Portsmouth taxpayers landed with £900,000 bill over Sir Ben Ainslie base

TheBen Ainslie America's Cup headquarters at The Camber taking shape.''Picture: Sarah Standing (142938-886)
TheBen Ainslie America's Cup headquarters at The Camber taking shape.''Picture: Sarah Standing (142938-886)
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ANGER has erupted at Portsmouth City Council after it was landed with a bill of almost £900,000 that could rise to £1m because of Sir Ben Ainslie’s race base development.

The News can reveal £863,000 was spent by the authority clearing the Camber Dock and moving firms so the Olympic sailor’s America’s Cup headquarters could be based there.

The government, according to the council, had committed to covering the clean-up cost through its grant to Ben Ainslie Racing (BAR) for the project, which will pump millions into the city economy and create 100 new jobs.

The ‘deal’ was made with the Department for Business, Innovation and skills, in which Minister for Portsmouth Matt Hancock is also a minister.

But taxpayers have been dealt a blow because the £7.5m that BAR secured does not factor in anything for the council.

It comes at a time when the city has to make £37m worth of cuts in the next three years.

And the council could have to pay another £160,000 – £1.023m in total – for work for which it hasn’t yet sent invoices.

Cllr Luke Stubbs, Tory cabinet member for planning, regeneration and economic development, admitted no financial deal had been made in writing as things had to be done quickly to ensure foundation works could begin.

But he said there was still an expectation the government would cough up.

‘It’s infuriating that the council has been left a million out of pocket,’ said Cllr Stubbs.

‘While the additional business rates will effectively plug the gap, the government had promised to pick up the bill and this should be honoured.

‘On the plus side, the economic benefits that would be derived if the city gets to host the America’s Cup are huge.’

But BAR insists the council made a separate application for funding and its £7.5m grant was always going to fund the construction of the base and its 1851 Trust. As reported, Sir Ben has launched the charity to help get more young people into the sport.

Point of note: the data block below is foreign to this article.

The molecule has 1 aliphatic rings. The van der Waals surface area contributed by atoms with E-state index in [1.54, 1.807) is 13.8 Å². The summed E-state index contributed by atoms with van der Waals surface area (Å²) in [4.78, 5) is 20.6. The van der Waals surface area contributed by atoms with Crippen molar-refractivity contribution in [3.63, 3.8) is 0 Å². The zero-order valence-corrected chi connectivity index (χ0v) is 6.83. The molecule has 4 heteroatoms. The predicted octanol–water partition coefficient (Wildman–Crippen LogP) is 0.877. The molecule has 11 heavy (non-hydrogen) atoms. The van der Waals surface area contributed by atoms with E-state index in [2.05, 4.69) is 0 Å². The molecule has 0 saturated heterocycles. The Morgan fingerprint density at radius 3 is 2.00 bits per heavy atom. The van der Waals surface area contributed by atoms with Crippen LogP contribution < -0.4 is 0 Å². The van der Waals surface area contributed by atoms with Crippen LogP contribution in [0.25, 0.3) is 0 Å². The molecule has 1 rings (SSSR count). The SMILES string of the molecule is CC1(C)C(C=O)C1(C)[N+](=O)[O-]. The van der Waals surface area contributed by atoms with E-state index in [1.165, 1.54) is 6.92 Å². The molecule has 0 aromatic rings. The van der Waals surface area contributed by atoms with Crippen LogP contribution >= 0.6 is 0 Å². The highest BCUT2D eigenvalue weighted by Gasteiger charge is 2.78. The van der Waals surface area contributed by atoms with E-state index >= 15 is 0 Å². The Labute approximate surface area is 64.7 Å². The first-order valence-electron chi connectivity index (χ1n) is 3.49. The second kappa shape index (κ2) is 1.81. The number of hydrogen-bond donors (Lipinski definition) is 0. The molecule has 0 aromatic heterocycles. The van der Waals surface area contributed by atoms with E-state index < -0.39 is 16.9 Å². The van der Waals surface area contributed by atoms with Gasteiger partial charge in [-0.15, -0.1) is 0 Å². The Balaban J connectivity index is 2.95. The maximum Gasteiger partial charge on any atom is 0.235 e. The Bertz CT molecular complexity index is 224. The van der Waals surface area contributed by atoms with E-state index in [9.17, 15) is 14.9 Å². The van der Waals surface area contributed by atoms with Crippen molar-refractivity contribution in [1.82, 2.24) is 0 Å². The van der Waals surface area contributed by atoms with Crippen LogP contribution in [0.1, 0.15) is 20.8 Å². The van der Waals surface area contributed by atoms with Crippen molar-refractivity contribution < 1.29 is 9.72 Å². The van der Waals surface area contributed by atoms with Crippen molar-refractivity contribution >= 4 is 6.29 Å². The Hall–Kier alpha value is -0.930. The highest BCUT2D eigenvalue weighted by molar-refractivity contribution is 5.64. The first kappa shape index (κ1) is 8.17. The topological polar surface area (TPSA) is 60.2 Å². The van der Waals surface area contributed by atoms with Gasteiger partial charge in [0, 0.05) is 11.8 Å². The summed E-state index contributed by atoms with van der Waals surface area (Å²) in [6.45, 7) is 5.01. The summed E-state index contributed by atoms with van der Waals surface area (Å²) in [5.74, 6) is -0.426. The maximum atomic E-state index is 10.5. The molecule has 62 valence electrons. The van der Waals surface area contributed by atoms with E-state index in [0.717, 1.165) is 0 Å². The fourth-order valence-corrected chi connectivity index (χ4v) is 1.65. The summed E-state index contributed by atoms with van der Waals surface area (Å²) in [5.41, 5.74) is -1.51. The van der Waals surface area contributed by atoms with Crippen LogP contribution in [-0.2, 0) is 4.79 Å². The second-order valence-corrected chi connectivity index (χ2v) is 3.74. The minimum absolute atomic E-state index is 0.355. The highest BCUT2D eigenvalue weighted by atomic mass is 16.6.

Jonathan Goring, BAR team base project director, said: ‘We made a bid and received funds, and it was for those two areas.’

The council is expected to rake in more than £100,000 a year in business rates once the base is up and running.

Millions is also expected to be brought into the economy should Portsmouth become the host city for two America’s Cup World Series events, the first of which is scheduled for next summer.

But Cllr John Ferrett, Labour group leader, who asked Cllr Stubbs at the latest meeting of the full council for clarity over the situation, said the city was getting those benefits regardless.

‘It’s a bad decision, particularly at a time when we are cutting services,’ he said.

The council has also failed to recoup the money through other funding streams.

Cllr Gerald Vernon-Jackson, Lib Dem group leader, said: ‘It’s a pity the government was prepared to produce costs for a private company, but not cover the cost for the council.’

A spokesperson for Mr Hancock said: ‘We worked hard to make the £7.5m grant happen so that BAR could be based in Portsmouth which Sir Ben feels is a natural home for his team’s permanent UK base, and we worked with the council on the package negotiations.’